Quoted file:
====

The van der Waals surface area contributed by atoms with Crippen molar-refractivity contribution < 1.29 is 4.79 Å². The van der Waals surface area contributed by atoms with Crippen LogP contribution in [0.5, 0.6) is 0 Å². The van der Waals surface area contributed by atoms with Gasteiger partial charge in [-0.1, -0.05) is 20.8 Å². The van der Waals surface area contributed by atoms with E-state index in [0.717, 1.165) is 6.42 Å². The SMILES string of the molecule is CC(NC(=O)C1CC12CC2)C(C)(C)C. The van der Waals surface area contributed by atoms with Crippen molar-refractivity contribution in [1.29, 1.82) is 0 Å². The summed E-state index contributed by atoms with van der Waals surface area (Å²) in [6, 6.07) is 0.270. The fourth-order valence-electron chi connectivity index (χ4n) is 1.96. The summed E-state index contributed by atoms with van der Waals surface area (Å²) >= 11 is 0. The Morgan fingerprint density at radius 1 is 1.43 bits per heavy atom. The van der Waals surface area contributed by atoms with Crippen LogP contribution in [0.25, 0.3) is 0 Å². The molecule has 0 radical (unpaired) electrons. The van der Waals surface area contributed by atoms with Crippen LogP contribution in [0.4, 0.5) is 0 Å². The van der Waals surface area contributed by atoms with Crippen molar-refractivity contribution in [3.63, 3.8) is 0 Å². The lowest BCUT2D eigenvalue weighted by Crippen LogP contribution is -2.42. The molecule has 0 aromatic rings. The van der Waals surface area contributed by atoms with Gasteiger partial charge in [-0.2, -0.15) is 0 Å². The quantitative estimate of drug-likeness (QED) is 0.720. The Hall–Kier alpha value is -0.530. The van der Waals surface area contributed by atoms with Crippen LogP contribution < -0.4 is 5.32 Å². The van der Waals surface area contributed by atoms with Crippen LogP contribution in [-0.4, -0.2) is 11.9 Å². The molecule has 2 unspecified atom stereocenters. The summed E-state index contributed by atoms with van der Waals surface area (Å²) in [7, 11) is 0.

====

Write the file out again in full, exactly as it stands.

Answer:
The van der Waals surface area contributed by atoms with Crippen molar-refractivity contribution < 1.29 is 4.79 Å². The van der Waals surface area contributed by atoms with Crippen LogP contribution in [0.5, 0.6) is 0 Å². The van der Waals surface area contributed by atoms with Gasteiger partial charge in [-0.1, -0.05) is 20.8 Å². The van der Waals surface area contributed by atoms with E-state index in [0.717, 1.165) is 6.42 Å². The SMILES string of the molecule is CC(NC(=O)C1CC12CC2)C(C)(C)C. The van der Waals surface area contributed by atoms with Crippen molar-refractivity contribution in [1.29, 1.82) is 0 Å². The summed E-state index contributed by atoms with van der Waals surface area (Å²) in [6, 6.07) is 0.270. The fourth-order valence-electron chi connectivity index (χ4n) is 1.96. The summed E-state index contributed by atoms with van der Waals surface area (Å²) >= 11 is 0. The Morgan fingerprint density at radius 1 is 1.43 bits per heavy atom. The van der Waals surface area contributed by atoms with Crippen LogP contribution in [0.25, 0.3) is 0 Å². The molecule has 0 radical (unpaired) electrons. The van der Waals surface area contributed by atoms with Crippen LogP contribution in [0.4, 0.5) is 0 Å². The van der Waals surface area contributed by atoms with Crippen molar-refractivity contribution in [3.63, 3.8) is 0 Å². The lowest BCUT2D eigenvalue weighted by Crippen LogP contribution is -2.42. The molecule has 0 aromatic rings. The van der Waals surface area contributed by atoms with Gasteiger partial charge in [-0.2, -0.15) is 0 Å². The quantitative estimate of drug-likeness (QED) is 0.720. The Hall–Kier alpha value is -0.530. The van der Waals surface area contributed by atoms with Crippen LogP contribution < -0.4 is 5.32 Å². The van der Waals surface area contributed by atoms with Crippen LogP contribution in [-0.4, -0.2) is 11.9 Å². The molecule has 2 unspecified atom stereocenters. The summed E-state index contributed by atoms with van der Waals surface area (Å²) in [7, 11) is 0.